This new edition of the report analyzes the research activity of the Spanish University System (initialed SUE in Spanish) over the last decade. In doing so, it considers a large set of indicators with data on 79 public and private Spanish universities from the years 2006 to 2015.
Economic and Research Data
According to the conclusions of the report, the slight increase in internal spending per researcher in Spain in 2015 does not equal the figures from 2008. Moreover, revenue generated by research (R&D) diminished by 19% from 2008 to 2014, with sharp declines of nearly 67% at some universities. Revenue earned by non-financial operations of the universities, according to the CRUE, has decreased since 2008 by an average of 14.02%, and by more than 18% at some universities.
The number of researchers in the Spanish science system is also in decline, having fallen 9.1% between 2010 and 2015, with a slight improvement in the last year analyzed. The number of professors in the SUE has slightly increased (8.65%), with an average accumulative growth of 0.93%.
Productivity and Collaboration on R&D&i
The productivity of professors almost doubled during this period. On the Web of Science (WoS), a platform that compiles references of the main scientific journals, the average number of publications per professor per year went from 0.49 in 2006 to 0.83 in 2015. By autonomous regions, Catalonia leads as the most productive, responsible for 25.68%, followed by Madrid (with 19.91%) and Andalusia (with 15.63%).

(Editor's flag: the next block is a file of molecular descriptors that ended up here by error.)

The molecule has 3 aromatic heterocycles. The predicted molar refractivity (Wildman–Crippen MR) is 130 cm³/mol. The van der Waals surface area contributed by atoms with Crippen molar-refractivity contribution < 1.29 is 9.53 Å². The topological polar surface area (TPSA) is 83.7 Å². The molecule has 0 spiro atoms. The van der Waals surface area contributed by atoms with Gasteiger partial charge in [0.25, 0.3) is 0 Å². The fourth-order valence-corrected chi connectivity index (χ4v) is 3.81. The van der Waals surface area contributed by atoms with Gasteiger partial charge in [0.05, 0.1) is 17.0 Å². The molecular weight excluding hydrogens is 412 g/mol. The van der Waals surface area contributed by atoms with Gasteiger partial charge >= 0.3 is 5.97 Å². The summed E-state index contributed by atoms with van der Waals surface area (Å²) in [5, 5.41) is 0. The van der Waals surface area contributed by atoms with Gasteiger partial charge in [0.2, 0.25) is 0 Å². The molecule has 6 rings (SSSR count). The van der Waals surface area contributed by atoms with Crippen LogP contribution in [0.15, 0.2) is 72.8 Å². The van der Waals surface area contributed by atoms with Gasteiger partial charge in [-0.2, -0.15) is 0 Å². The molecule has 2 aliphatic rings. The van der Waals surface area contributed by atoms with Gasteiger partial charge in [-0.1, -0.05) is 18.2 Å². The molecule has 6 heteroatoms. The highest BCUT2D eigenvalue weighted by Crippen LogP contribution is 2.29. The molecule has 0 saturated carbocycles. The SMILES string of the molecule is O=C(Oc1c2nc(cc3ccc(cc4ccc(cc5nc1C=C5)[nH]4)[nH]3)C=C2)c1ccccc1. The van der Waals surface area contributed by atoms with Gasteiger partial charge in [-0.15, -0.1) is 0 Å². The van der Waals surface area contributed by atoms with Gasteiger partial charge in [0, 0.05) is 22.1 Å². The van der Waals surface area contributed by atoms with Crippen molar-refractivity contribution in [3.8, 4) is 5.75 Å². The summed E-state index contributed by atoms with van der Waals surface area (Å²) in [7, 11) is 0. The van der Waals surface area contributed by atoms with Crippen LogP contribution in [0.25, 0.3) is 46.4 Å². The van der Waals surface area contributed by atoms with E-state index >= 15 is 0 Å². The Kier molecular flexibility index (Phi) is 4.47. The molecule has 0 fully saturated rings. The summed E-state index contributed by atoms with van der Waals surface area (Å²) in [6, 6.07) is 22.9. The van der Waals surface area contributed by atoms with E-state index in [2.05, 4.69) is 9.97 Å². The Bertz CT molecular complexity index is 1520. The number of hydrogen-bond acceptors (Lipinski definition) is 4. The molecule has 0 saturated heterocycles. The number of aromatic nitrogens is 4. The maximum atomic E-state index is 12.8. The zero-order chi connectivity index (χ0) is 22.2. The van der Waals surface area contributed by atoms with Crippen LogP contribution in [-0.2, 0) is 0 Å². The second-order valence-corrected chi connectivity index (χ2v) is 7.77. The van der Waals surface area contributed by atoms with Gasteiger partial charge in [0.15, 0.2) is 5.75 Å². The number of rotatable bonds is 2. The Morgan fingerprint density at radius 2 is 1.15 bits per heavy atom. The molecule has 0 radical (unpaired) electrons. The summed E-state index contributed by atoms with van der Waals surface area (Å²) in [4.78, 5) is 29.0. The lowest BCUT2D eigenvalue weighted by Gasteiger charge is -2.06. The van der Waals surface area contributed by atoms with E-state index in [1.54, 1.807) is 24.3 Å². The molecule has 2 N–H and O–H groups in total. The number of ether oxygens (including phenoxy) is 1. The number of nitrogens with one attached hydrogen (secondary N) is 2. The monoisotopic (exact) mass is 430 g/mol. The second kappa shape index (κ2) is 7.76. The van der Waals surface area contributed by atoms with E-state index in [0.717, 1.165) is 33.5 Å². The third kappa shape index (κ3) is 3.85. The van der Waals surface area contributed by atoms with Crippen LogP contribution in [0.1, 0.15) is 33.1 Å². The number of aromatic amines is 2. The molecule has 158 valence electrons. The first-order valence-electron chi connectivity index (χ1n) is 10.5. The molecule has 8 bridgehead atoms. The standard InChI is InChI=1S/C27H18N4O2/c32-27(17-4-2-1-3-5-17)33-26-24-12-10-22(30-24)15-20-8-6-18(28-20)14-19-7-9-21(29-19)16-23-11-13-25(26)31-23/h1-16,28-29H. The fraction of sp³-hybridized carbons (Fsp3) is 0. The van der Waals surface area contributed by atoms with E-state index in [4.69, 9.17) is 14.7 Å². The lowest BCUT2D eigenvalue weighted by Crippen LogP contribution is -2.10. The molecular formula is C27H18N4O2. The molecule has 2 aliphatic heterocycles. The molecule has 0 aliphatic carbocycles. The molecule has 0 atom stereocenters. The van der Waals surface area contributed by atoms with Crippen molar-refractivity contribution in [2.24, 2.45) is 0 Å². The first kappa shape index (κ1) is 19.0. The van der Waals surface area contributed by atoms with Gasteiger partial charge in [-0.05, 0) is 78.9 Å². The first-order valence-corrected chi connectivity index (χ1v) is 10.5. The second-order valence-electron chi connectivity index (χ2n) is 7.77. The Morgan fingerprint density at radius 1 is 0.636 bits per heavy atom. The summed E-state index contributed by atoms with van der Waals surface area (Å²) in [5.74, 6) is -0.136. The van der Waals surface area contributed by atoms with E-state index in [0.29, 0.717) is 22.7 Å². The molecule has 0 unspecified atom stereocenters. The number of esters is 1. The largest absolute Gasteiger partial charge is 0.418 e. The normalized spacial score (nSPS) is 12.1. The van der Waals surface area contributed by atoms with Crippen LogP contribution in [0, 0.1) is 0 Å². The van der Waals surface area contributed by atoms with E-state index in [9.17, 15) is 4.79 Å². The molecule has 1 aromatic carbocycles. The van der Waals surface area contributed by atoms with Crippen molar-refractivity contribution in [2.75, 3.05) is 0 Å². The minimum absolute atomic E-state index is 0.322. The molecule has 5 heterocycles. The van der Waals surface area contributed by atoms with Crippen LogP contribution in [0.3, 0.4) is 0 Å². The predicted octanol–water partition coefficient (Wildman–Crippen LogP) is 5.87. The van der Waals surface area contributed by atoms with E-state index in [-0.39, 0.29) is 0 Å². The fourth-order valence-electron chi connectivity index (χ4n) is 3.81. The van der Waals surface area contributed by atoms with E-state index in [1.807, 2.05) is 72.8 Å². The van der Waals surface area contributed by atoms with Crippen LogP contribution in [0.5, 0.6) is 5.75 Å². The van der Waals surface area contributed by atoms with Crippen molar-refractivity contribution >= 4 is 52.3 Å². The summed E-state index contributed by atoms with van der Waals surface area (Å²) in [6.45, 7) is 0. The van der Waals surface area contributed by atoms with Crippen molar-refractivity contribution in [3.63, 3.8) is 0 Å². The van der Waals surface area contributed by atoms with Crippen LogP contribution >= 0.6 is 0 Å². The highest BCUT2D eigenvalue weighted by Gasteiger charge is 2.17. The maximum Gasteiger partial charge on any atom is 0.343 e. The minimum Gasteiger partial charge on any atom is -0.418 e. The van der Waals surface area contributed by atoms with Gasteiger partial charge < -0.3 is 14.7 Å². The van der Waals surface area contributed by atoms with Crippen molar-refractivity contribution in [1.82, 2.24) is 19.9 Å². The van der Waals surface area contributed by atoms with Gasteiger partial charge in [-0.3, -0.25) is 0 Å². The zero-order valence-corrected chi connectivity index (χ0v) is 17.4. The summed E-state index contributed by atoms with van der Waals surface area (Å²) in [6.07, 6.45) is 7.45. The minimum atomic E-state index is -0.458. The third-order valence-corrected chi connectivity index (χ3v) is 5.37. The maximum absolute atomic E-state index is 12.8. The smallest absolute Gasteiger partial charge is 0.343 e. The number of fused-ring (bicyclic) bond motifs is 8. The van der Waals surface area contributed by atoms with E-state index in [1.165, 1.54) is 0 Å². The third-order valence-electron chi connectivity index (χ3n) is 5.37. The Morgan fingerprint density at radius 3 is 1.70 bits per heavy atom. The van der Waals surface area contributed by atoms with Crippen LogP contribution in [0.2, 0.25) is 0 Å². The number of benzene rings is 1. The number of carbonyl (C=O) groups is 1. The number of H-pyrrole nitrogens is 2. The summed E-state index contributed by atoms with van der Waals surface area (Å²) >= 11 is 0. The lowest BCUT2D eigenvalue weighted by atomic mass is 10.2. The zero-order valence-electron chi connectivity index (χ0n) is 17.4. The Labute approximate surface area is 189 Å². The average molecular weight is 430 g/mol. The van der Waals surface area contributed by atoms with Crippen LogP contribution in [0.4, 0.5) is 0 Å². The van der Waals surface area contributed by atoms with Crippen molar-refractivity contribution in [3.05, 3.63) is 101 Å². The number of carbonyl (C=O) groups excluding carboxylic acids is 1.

On breaking down production by subject areas, the data show that the experimental sciences continue to be the most represented (with some 36 publications), although they are down compared with 2006 (42%). Noteworthy are the improvements of the social sciences (10.8% at the end of the period compared with 7% at the beginning) and the arts and the humanities (5.89% compared with 3.51%).
With regard to scientific collaboration, the report highlights the increase in international collaboration, which reached 48.11% in 2015, up from 36.8% in 2006. In this area, the United States continues to be the country that collaborates the most, followed by the United Kingdom and Germany.
Impact of Research
As for the impact of the research, in terms of visibility, the report highlights the increase of publications in journals from the first quartile (top 25% of journals with the highest international impact), which went from 49.09% to 53%. Also to note is the increase in the number of patents granted, which increased by 125.36% over the period.
The analysis of competitiveness notes a decline in the number of projects presented in national plans with respect to international plans, data indicative of the search for opportunities in the European sphere (Framework Programme Horizon 2020).
With regard to talent attraction, there was an increase in Juan de la Cierva and Ramón y Cajal postdoctoral contracts as of 2013. FPU pre-doctoral contracts declined considerably in 2008, with a recovery in 2015. The number of theses increased by nearly 113%.